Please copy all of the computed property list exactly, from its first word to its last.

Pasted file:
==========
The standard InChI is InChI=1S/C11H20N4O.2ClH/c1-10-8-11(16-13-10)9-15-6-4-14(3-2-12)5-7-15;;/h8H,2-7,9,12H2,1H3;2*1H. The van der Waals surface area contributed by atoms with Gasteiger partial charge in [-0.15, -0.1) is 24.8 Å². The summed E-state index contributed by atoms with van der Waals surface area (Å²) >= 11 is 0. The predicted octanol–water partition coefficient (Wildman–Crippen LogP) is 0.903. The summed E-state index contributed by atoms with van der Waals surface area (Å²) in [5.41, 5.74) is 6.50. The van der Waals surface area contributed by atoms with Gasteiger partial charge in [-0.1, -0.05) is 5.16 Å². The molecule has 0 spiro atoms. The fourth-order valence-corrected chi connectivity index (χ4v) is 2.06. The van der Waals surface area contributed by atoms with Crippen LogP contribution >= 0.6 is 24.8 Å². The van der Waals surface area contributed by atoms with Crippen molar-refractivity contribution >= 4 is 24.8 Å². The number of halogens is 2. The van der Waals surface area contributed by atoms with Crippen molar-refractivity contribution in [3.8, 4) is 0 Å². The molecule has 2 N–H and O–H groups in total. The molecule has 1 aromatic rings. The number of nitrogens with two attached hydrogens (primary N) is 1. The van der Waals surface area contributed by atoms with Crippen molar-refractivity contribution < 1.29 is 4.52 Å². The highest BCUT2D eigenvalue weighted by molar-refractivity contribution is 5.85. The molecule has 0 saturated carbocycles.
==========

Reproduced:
The standard InChI is InChI=1S/C11H20N4O.2ClH/c1-10-8-11(16-13-10)9-15-6-4-14(3-2-12)5-7-15;;/h8H,2-7,9,12H2,1H3;2*1H. The van der Waals surface area contributed by atoms with Gasteiger partial charge in [-0.15, -0.1) is 24.8 Å². The summed E-state index contributed by atoms with van der Waals surface area (Å²) >= 11 is 0. The predicted octanol–water partition coefficient (Wildman–Crippen LogP) is 0.903. The summed E-state index contributed by atoms with van der Waals surface area (Å²) in [5.41, 5.74) is 6.50. The van der Waals surface area contributed by atoms with Gasteiger partial charge in [-0.1, -0.05) is 5.16 Å². The molecule has 0 spiro atoms. The fourth-order valence-corrected chi connectivity index (χ4v) is 2.06. The van der Waals surface area contributed by atoms with Crippen LogP contribution >= 0.6 is 24.8 Å². The van der Waals surface area contributed by atoms with Crippen molar-refractivity contribution >= 4 is 24.8 Å². The number of halogens is 2. The van der Waals surface area contributed by atoms with Crippen molar-refractivity contribution in [3.8, 4) is 0 Å². The molecule has 2 N–H and O–H groups in total. The molecule has 1 aromatic rings. The number of nitrogens with two attached hydrogens (primary N) is 1. The van der Waals surface area contributed by atoms with Crippen molar-refractivity contribution < 1.29 is 4.52 Å². The highest BCUT2D eigenvalue weighted by molar-refractivity contribution is 5.85. The molecule has 0 saturated carbocycles.